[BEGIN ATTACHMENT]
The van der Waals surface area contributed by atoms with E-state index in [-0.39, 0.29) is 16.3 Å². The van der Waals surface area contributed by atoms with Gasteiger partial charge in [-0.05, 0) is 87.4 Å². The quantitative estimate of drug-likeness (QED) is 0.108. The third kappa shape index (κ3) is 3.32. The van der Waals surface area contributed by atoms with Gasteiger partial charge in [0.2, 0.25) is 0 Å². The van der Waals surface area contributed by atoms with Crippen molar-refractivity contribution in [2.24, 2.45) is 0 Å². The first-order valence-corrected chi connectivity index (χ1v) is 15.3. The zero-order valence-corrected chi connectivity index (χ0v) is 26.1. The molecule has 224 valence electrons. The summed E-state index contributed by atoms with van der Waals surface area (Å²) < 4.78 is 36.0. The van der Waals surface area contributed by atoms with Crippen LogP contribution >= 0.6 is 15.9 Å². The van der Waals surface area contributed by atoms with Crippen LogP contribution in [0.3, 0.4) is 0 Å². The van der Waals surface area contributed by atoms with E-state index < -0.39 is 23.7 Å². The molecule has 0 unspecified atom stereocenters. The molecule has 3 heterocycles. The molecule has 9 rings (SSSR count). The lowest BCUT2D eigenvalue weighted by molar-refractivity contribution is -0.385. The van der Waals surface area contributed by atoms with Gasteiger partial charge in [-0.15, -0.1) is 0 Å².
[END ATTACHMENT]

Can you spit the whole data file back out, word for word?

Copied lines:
The van der Waals surface area contributed by atoms with E-state index in [-0.39, 0.29) is 16.3 Å². The van der Waals surface area contributed by atoms with Gasteiger partial charge in [-0.05, 0) is 87.4 Å². The quantitative estimate of drug-likeness (QED) is 0.108. The third kappa shape index (κ3) is 3.32. The van der Waals surface area contributed by atoms with Gasteiger partial charge in [0.2, 0.25) is 0 Å². The van der Waals surface area contributed by atoms with Crippen molar-refractivity contribution in [2.24, 2.45) is 0 Å². The first-order valence-corrected chi connectivity index (χ1v) is 15.3. The zero-order valence-corrected chi connectivity index (χ0v) is 26.1. The molecule has 224 valence electrons. The summed E-state index contributed by atoms with van der Waals surface area (Å²) < 4.78 is 36.0. The van der Waals surface area contributed by atoms with Crippen LogP contribution >= 0.6 is 15.9 Å². The van der Waals surface area contributed by atoms with Crippen LogP contribution in [0.3, 0.4) is 0 Å². The van der Waals surface area contributed by atoms with E-state index < -0.39 is 23.7 Å². The molecule has 0 unspecified atom stereocenters. The molecule has 3 heterocycles. The molecule has 9 rings (SSSR count). The lowest BCUT2D eigenvalue weighted by molar-refractivity contribution is -0.385. The van der Waals surface area contributed by atoms with Gasteiger partial charge in [-0.15, -0.1) is 0 Å².